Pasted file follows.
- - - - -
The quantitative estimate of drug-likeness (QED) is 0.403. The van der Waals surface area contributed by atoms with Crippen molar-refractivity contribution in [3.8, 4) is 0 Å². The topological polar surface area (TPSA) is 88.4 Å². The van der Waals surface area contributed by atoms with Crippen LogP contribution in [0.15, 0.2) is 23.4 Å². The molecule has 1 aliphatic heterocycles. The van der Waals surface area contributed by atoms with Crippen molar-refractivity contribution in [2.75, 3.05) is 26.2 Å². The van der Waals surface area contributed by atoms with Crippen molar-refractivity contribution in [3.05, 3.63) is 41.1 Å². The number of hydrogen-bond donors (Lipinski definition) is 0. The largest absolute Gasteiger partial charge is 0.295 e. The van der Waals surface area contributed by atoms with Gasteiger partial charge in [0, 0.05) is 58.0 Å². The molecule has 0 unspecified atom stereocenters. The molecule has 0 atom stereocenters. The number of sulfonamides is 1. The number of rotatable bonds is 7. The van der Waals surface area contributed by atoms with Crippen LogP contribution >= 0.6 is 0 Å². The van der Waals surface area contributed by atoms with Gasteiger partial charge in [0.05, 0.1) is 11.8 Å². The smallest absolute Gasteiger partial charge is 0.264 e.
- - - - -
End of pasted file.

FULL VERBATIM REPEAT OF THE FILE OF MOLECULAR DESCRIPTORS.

The quantitative estimate of drug-likeness (QED) is 0.403. The van der Waals surface area contributed by atoms with Crippen molar-refractivity contribution in [3.8, 4) is 0 Å². The topological polar surface area (TPSA) is 88.4 Å². The van der Waals surface area contributed by atoms with Crippen LogP contribution in [0.15, 0.2) is 23.4 Å². The molecule has 1 aliphatic heterocycles. The van der Waals surface area contributed by atoms with Crippen molar-refractivity contribution in [2.75, 3.05) is 26.2 Å². The van der Waals surface area contributed by atoms with Crippen molar-refractivity contribution in [3.05, 3.63) is 41.1 Å². The number of hydrogen-bond donors (Lipinski definition) is 0. The largest absolute Gasteiger partial charge is 0.295 e. The van der Waals surface area contributed by atoms with Gasteiger partial charge in [0, 0.05) is 58.0 Å². The molecule has 0 unspecified atom stereocenters. The molecule has 0 atom stereocenters. The number of sulfonamides is 1. The number of rotatable bonds is 7. The van der Waals surface area contributed by atoms with Crippen LogP contribution >= 0.6 is 0 Å². The van der Waals surface area contributed by atoms with Gasteiger partial charge in [0.05, 0.1) is 11.8 Å². The smallest absolute Gasteiger partial charge is 0.264 e.